Several weeks after the death of Stephen Hawking, the so-called Hawking's "Final Theory", his most recent piece of scientific research about the character of our universe and its position in the broader multiverse, has been published earlier this day in the Journal of High-Energy Physics.
But Hawking wasn't having any of it, as it doesn't work with Einstein's theory of General Relativity - admitting in an interview a year ago that he had "never been a fan of" the multiverse. "Now we're saying that there is a boundary in our past", said Hertog.
However, in their co-publication, Hawking and Hertog say that despite being formed amidst radically different laws of physics, the individual universes may not be that different from one another.
The "no boundary theory" implies that the Big Bang would have led to the creation of infinite universes, each exhibiting physical laws that differ from others. The part of the universe that we can observe is just a hospitable pocket where inflation has ended. According to Hertog, "I always had the impression that he never wanted to quit and, in a way, this was Hawking".
Hawking passed away on 14 March, leaving behind one of the most influential legacies in science - a legacy that, judging from this little nugget, is also a gift that just keeps on giving.
In this new paper, Hawking and Herzog reexamined the theoretical characteristics of the Big Bang using new mathematical applications.
Much like popular explanations of multiple iterations of characters in comic books, theorists suggest the possibility of infinite universes - the multiverse. "As a outcome, Einstein's theory breaks down in eternal inflation".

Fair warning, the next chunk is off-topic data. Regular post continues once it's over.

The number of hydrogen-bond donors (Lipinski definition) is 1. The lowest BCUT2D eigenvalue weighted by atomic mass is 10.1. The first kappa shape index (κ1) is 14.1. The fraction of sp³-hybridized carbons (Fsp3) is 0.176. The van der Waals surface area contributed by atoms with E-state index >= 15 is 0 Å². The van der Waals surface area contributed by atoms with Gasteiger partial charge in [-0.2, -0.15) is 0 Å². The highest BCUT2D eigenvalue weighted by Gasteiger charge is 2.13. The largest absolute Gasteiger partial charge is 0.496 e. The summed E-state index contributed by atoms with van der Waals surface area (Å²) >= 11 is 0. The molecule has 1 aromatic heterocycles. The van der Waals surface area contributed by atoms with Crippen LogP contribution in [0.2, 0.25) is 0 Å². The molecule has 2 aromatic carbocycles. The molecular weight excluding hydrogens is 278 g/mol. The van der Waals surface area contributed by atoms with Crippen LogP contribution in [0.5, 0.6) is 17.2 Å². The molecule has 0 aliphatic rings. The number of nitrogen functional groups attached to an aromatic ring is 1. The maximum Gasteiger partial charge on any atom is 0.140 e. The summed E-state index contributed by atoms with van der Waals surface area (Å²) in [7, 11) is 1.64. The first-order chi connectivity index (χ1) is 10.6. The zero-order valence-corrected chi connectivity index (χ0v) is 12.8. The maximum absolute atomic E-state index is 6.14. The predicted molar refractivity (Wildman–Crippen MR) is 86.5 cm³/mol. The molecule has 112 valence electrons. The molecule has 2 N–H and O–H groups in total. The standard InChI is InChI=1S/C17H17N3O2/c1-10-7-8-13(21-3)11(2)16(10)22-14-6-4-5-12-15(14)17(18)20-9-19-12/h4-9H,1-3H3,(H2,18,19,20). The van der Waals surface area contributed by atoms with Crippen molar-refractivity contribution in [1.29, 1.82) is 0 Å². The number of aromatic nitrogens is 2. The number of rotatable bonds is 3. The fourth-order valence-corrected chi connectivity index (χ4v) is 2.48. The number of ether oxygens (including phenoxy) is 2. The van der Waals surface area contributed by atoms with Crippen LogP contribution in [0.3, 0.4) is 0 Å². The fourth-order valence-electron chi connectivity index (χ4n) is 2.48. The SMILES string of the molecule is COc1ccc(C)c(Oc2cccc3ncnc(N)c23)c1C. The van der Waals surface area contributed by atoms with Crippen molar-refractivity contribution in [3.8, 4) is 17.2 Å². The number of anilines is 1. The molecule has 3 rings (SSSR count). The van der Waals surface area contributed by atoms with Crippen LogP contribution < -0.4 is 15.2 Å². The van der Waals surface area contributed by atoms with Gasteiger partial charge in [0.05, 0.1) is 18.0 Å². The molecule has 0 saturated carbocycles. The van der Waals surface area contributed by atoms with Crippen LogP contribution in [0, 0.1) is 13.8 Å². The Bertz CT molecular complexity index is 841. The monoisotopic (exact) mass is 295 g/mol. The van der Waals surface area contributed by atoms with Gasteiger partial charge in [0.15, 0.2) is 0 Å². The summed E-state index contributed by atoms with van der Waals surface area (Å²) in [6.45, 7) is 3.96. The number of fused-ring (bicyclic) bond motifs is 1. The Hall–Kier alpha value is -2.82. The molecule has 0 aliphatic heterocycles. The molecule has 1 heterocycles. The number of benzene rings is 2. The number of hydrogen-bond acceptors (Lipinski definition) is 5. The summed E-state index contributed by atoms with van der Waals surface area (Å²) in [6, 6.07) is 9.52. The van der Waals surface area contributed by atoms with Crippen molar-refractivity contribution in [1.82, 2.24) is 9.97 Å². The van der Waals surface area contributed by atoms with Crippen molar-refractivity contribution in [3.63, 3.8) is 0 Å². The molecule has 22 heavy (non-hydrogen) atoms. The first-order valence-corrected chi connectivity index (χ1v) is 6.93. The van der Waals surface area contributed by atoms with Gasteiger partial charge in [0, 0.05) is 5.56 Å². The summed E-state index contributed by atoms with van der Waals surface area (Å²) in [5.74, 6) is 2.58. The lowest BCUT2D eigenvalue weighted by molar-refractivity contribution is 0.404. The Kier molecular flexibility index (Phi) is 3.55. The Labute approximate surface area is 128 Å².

"The most promising observable [phenomena], when it comes to our universe, are gravitational waves ... that are probably generated at the big bang, basically", he said in a video explaining the paper.
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Both Hawking and Hertog argue that these probabilities may not be as endless as other scientists used to claim since the eternal inflation is restricted by "a smooth, timeless, featureless state of existence".
Hertog now plans to study the implications of the new theory on smaller scales that are within reach of our space telescopes.
Hertog travelled to Cambridge to work on the theory with Hawking and towards the end, communication became very hard, he said.
"This paper. reduces the multiverse down to a more manageable set of universes which all look alike".
The expansion of our universe since the beginning means such gravitational waves would have very long wavelengths, outside the range of the current LIGO detectors.
The European Space Agency's Laser Interferometer Space Antenna, or LISA, "should be ideally suited to capture those gravitational waves from the big bang", Hertog said.